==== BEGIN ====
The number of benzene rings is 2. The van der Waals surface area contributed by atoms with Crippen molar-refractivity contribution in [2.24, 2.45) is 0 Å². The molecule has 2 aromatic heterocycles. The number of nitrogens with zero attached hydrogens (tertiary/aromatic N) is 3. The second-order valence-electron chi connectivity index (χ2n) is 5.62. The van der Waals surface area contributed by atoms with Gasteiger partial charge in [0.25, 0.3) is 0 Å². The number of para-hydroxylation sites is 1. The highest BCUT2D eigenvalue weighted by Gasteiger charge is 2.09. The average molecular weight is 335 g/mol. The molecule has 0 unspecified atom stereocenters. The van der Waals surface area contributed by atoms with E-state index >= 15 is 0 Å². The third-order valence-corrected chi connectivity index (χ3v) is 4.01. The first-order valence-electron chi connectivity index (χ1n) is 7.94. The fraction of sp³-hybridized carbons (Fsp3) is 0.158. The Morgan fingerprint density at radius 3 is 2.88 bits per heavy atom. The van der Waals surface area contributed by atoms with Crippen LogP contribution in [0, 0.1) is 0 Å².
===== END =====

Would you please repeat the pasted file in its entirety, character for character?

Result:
The number of benzene rings is 2. The van der Waals surface area contributed by atoms with Crippen molar-refractivity contribution in [2.24, 2.45) is 0 Å². The molecule has 2 aromatic heterocycles. The number of nitrogens with zero attached hydrogens (tertiary/aromatic N) is 3. The second-order valence-electron chi connectivity index (χ2n) is 5.62. The van der Waals surface area contributed by atoms with Gasteiger partial charge in [0.25, 0.3) is 0 Å². The number of para-hydroxylation sites is 1. The highest BCUT2D eigenvalue weighted by Gasteiger charge is 2.09. The average molecular weight is 335 g/mol. The molecule has 0 unspecified atom stereocenters. The van der Waals surface area contributed by atoms with E-state index >= 15 is 0 Å². The third-order valence-corrected chi connectivity index (χ3v) is 4.01. The first-order valence-electron chi connectivity index (χ1n) is 7.94. The fraction of sp³-hybridized carbons (Fsp3) is 0.158. The Morgan fingerprint density at radius 3 is 2.88 bits per heavy atom. The van der Waals surface area contributed by atoms with Crippen LogP contribution in [0, 0.1) is 0 Å².